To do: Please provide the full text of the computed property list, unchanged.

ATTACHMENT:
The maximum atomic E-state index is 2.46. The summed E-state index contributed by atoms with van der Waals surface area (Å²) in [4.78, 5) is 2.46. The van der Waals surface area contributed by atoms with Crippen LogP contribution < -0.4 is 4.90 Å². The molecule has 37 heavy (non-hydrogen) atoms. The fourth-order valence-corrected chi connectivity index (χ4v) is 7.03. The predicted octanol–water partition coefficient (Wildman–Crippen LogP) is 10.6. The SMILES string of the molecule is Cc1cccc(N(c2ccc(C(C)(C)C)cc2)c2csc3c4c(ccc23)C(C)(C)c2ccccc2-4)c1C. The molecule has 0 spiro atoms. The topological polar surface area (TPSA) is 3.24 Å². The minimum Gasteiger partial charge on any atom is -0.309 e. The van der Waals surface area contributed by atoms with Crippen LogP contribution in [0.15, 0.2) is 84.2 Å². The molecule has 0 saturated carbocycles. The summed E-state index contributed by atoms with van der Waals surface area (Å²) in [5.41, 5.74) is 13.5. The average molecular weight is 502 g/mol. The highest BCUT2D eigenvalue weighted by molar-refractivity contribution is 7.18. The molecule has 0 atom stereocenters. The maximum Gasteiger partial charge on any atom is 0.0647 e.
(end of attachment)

The maximum atomic E-state index is 2.46. The summed E-state index contributed by atoms with van der Waals surface area (Å²) in [4.78, 5) is 2.46. The van der Waals surface area contributed by atoms with Crippen LogP contribution < -0.4 is 4.90 Å². The molecule has 37 heavy (non-hydrogen) atoms. The fourth-order valence-corrected chi connectivity index (χ4v) is 7.03. The predicted octanol–water partition coefficient (Wildman–Crippen LogP) is 10.6. The SMILES string of the molecule is Cc1cccc(N(c2ccc(C(C)(C)C)cc2)c2csc3c4c(ccc23)C(C)(C)c2ccccc2-4)c1C. The molecule has 0 spiro atoms. The topological polar surface area (TPSA) is 3.24 Å². The minimum Gasteiger partial charge on any atom is -0.309 e. The van der Waals surface area contributed by atoms with Crippen LogP contribution in [0.15, 0.2) is 84.2 Å². The molecule has 0 saturated carbocycles. The summed E-state index contributed by atoms with van der Waals surface area (Å²) in [5.41, 5.74) is 13.5. The average molecular weight is 502 g/mol. The highest BCUT2D eigenvalue weighted by molar-refractivity contribution is 7.18. The molecule has 0 atom stereocenters. The maximum Gasteiger partial charge on any atom is 0.0647 e.